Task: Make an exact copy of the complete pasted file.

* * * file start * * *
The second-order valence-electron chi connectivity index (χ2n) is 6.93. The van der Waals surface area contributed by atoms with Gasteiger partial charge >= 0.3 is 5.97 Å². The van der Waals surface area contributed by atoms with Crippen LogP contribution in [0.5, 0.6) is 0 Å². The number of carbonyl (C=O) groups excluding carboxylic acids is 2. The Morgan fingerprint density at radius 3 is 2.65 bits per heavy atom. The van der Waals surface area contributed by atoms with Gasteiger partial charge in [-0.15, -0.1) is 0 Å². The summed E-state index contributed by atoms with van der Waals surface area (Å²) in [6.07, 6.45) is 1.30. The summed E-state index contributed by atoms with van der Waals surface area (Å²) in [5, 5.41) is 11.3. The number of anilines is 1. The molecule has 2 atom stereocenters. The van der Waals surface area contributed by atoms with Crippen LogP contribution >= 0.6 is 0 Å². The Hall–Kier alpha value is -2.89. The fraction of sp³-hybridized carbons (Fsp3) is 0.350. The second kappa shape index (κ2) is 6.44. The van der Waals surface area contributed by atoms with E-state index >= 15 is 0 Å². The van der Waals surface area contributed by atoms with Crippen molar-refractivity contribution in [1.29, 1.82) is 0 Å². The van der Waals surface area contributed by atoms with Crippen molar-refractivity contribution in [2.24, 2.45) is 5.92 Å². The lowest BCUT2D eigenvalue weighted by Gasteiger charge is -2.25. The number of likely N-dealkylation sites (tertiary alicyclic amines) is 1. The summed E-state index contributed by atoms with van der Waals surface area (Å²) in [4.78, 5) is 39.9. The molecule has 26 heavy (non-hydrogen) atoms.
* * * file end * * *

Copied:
The second-order valence-electron chi connectivity index (χ2n) is 6.93. The van der Waals surface area contributed by atoms with Gasteiger partial charge >= 0.3 is 5.97 Å². The van der Waals surface area contributed by atoms with Crippen LogP contribution in [0.5, 0.6) is 0 Å². The number of carbonyl (C=O) groups excluding carboxylic acids is 2. The Morgan fingerprint density at radius 3 is 2.65 bits per heavy atom. The van der Waals surface area contributed by atoms with Gasteiger partial charge in [-0.15, -0.1) is 0 Å². The summed E-state index contributed by atoms with van der Waals surface area (Å²) in [6.07, 6.45) is 1.30. The summed E-state index contributed by atoms with van der Waals surface area (Å²) in [5, 5.41) is 11.3. The number of anilines is 1. The molecule has 2 atom stereocenters. The van der Waals surface area contributed by atoms with Crippen LogP contribution >= 0.6 is 0 Å². The Hall–Kier alpha value is -2.89. The fraction of sp³-hybridized carbons (Fsp3) is 0.350. The second kappa shape index (κ2) is 6.44. The van der Waals surface area contributed by atoms with E-state index >= 15 is 0 Å². The van der Waals surface area contributed by atoms with Crippen molar-refractivity contribution in [1.29, 1.82) is 0 Å². The van der Waals surface area contributed by atoms with Crippen molar-refractivity contribution in [2.24, 2.45) is 5.92 Å². The lowest BCUT2D eigenvalue weighted by Gasteiger charge is -2.25. The number of likely N-dealkylation sites (tertiary alicyclic amines) is 1. The summed E-state index contributed by atoms with van der Waals surface area (Å²) in [4.78, 5) is 39.9. The molecule has 26 heavy (non-hydrogen) atoms.